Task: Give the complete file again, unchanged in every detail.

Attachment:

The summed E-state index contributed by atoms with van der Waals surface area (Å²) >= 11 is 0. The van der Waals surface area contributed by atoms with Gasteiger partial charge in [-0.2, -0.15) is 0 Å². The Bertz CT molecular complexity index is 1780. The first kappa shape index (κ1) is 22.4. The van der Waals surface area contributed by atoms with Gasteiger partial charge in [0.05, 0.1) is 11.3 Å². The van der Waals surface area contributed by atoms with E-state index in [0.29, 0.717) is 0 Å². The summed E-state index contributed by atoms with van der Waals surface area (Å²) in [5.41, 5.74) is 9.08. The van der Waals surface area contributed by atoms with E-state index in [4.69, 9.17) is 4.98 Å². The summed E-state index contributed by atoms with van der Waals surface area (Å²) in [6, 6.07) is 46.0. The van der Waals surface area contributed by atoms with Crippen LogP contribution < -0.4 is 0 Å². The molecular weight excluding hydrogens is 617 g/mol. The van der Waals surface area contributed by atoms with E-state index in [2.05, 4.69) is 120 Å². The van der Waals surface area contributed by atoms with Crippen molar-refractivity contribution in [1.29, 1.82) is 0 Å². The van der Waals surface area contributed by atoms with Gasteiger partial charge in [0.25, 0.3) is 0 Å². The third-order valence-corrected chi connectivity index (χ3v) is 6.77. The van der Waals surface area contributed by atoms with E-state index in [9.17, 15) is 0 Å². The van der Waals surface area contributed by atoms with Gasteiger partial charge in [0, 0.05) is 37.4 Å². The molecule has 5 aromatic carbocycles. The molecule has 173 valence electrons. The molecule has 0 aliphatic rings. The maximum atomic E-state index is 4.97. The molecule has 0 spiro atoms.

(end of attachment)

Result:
The summed E-state index contributed by atoms with van der Waals surface area (Å²) >= 11 is 0. The van der Waals surface area contributed by atoms with Gasteiger partial charge in [-0.2, -0.15) is 0 Å². The Bertz CT molecular complexity index is 1780. The first kappa shape index (κ1) is 22.4. The van der Waals surface area contributed by atoms with Gasteiger partial charge in [0.05, 0.1) is 11.3 Å². The van der Waals surface area contributed by atoms with E-state index in [0.29, 0.717) is 0 Å². The summed E-state index contributed by atoms with van der Waals surface area (Å²) in [5.41, 5.74) is 9.08. The van der Waals surface area contributed by atoms with E-state index in [4.69, 9.17) is 4.98 Å². The summed E-state index contributed by atoms with van der Waals surface area (Å²) in [6, 6.07) is 46.0. The van der Waals surface area contributed by atoms with Crippen LogP contribution < -0.4 is 0 Å². The molecular weight excluding hydrogens is 617 g/mol. The van der Waals surface area contributed by atoms with E-state index in [2.05, 4.69) is 120 Å². The van der Waals surface area contributed by atoms with Crippen molar-refractivity contribution in [1.29, 1.82) is 0 Å². The van der Waals surface area contributed by atoms with Gasteiger partial charge in [0.25, 0.3) is 0 Å². The third-order valence-corrected chi connectivity index (χ3v) is 6.77. The van der Waals surface area contributed by atoms with E-state index in [9.17, 15) is 0 Å². The van der Waals surface area contributed by atoms with Gasteiger partial charge in [0, 0.05) is 37.4 Å². The molecule has 5 aromatic carbocycles. The molecule has 173 valence electrons. The molecule has 0 aliphatic rings. The maximum atomic E-state index is 4.97. The molecule has 0 spiro atoms.